“Which strings should I get for my cello?”
It’s a common question to receive as a cello teacher and quite honestly, a difficult one to answer. The gauge, tension, materials, and action of our strings make a significant difference in the tone and sound production of the cello. Each instrument has a different voice, which requires experimentation in what type of string is best to use. The same brand of strings on two different cellos will ultimately yield unique results. “String-Brand-A” may sound excellent on my cello, but be a totally wrong for yours…. With so many brands and prices, which one do you choose? Thankfully, Johnson String Instrument Shop has made it easier for me to share cello string combinations via student wish lists! Here are three sets/combos of strings to get you started, in order of low to high price.
** All string sizes listed below are 4/4 Full Size. If you need to order 1/2 or 3/4 size cello strings, be sure to select that option when ordering (start from this page, click below)! ⇓
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Pros: Affordable, yet still sounds good and plays well! I use them on my homemade electric cello (#frankencello) and I find them to be flexible and reliable. They have stood up to some extreme playing conditions encountered during gigs.
Cons: Not as pitch stable as Kaplans or Helicores. The “center of pitch” feels slightly mushy… this is hard to describe and may be due to the nickel winding, which is on all strings.
- Prelude 4/4 Cello Set A, D, G & C – nickel wound / steel core: Medium
Prelude (D’Addario) – solid steel core string that is durable and not affected by temperature and humidity changes. Prelude strings have a clear, bright sound without the shrill sound of traditional steel strings, and have a quick bow response.
Pros: Great for multi-style playing. Holds tuning very well. Quick response. Fairly loud sound production. This has been the string combo on my concert cello from 2013 to 2017. They have proven to be suitable across many genres… however, I’m now moving on to some other brands of strings in search of a richer, mellower sound.
Cons: As the Kaplan A & D strings age, they get a bit metallic and scratchy sounding (especially in the high end). Not as subtle as Jargar, Larsen, Pirastro strings.
Combo Set Includes:
- Kaplan Cello A – titanium wound / steel core: Medium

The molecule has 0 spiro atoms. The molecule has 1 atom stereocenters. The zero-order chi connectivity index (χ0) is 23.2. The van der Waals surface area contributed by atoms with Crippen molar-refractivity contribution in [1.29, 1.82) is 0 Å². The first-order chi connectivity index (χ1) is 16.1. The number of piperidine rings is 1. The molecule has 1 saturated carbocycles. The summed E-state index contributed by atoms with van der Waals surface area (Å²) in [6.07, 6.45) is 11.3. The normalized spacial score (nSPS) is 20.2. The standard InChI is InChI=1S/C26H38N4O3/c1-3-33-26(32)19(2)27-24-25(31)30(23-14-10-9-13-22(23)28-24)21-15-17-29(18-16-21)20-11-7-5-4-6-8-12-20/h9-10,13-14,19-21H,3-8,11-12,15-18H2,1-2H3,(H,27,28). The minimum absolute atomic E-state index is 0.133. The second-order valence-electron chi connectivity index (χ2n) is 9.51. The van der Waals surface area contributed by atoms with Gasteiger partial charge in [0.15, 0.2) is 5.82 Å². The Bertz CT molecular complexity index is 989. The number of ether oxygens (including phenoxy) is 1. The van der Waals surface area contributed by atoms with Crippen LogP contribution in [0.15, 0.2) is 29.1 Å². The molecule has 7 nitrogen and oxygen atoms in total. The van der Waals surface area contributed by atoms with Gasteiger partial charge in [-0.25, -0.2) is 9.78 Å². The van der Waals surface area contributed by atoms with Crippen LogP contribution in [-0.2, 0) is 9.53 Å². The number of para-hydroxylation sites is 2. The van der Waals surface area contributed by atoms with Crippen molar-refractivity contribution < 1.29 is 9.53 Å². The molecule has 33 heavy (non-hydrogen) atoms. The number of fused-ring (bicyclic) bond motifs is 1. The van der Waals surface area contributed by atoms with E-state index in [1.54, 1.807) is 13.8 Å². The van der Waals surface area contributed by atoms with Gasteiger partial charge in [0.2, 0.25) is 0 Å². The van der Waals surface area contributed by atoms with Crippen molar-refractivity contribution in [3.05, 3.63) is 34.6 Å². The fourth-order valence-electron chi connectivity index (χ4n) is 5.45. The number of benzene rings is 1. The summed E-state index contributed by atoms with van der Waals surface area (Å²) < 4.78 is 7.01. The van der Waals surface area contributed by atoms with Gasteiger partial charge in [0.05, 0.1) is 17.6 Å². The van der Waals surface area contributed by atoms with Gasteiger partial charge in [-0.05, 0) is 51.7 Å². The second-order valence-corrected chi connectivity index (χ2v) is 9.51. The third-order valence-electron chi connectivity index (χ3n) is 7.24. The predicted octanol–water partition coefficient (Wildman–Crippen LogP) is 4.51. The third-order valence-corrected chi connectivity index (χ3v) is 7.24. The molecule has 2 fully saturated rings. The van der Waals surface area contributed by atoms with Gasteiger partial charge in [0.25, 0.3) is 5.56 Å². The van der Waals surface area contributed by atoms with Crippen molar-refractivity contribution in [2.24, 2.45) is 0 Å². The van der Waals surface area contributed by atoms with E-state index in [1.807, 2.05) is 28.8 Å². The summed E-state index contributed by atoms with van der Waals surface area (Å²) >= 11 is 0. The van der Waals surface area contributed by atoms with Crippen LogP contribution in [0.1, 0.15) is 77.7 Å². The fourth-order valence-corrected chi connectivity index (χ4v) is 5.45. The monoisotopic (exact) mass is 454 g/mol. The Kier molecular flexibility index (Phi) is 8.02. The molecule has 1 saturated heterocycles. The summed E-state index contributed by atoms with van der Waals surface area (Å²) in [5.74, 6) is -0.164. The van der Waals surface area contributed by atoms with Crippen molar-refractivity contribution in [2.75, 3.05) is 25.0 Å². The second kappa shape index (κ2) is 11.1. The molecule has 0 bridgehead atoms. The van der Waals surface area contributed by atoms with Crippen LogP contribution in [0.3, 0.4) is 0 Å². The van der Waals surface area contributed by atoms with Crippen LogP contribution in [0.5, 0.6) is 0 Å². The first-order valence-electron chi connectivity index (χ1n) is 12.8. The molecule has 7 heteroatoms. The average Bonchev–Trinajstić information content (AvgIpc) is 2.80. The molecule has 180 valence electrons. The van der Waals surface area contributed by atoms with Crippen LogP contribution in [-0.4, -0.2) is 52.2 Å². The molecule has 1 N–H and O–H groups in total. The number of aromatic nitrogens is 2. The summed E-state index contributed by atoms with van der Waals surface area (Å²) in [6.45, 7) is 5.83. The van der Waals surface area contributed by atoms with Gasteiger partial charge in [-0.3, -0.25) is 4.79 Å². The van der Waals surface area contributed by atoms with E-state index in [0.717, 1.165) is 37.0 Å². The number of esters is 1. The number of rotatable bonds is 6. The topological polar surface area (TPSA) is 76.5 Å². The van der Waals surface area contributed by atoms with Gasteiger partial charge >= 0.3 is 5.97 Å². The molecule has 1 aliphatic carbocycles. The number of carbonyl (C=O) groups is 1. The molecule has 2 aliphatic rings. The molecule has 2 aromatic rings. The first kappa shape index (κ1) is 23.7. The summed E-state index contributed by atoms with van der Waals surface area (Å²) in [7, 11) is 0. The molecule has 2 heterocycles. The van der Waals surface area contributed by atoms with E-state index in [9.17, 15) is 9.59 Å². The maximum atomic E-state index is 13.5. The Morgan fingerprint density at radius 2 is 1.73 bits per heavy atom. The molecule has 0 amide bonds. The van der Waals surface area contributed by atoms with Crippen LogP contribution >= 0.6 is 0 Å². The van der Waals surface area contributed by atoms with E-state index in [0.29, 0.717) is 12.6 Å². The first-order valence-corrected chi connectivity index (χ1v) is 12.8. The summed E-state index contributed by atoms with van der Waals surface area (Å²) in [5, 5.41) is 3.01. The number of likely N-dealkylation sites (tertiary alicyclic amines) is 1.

- Kaplan Cello D – nickel wound / steel core: Medium
- Helicore Cello G & C – tungsten-silver wound / steel core: Medium
Kaplan (D’Addario) – strings offer a beautiful, rich tonal palette and superb bowing response. They provide clarity and warmth across the registers and throughout the dynamic range.
Helicore (D’Addario) – multi-strand, twisted steel core strings have a small string diameter, providing a quick bow response. Thanks to special manufacturing techniques, Helicore strings have a warm, clear sound with excellent pitch stability and longevity.
aka “The Denmark Combo”
Pros: Powerful low end sound. Beautiful rich tone. I very much enjoyed this combo when playing Brahms and other Romantic era pieces. Jargar has since come out with two new lines of string that I haven’t tried: Thin/dolce & Thick/forte. There isn’t a huge price jump on those and are worth trying, depending on your #soundgoals.
Cons: Larsen strings are costly, you pay for that good sound; the C string itself is $100. Sometimes my Jargar A & D strings would be a bit unstable & drop pitch over the course of a piece.
Combo Set Includes:
- Jargar Cello A & D – chrome wound / steel core: Medium
- Larsen Cello G & C – tungsten wound / steel core: Medium
Jargar – Bright, full sound, quick response. Made in Denmark, these steel core strings are favored by many solosits. Jargar strings are known for their powerful, well-balanced tone.
Larsen – Made in Denmark, Larsen strings are aimed at soloists in need of a string with projection.
Additional resources on selecting strings:
Cellist Brian Grimm is a composer, performer and teacher based out Madison, WI. Though Classically trained and studied in Jazz, Brian also grew up surrounded by Chinese instruments. This has pulled him into a life passion for learning music from all around the world. Brian’s teachers include members of Yo-Yo Ma’s Silkroad Ensemble, the Hong Kong Chinese Orchestra, the WuJi Ensemble (Hong Kong), the Buselli–Wallarab Jazz Orchestra, & Sitar virtuoso Pt. Sugato Nag (India).
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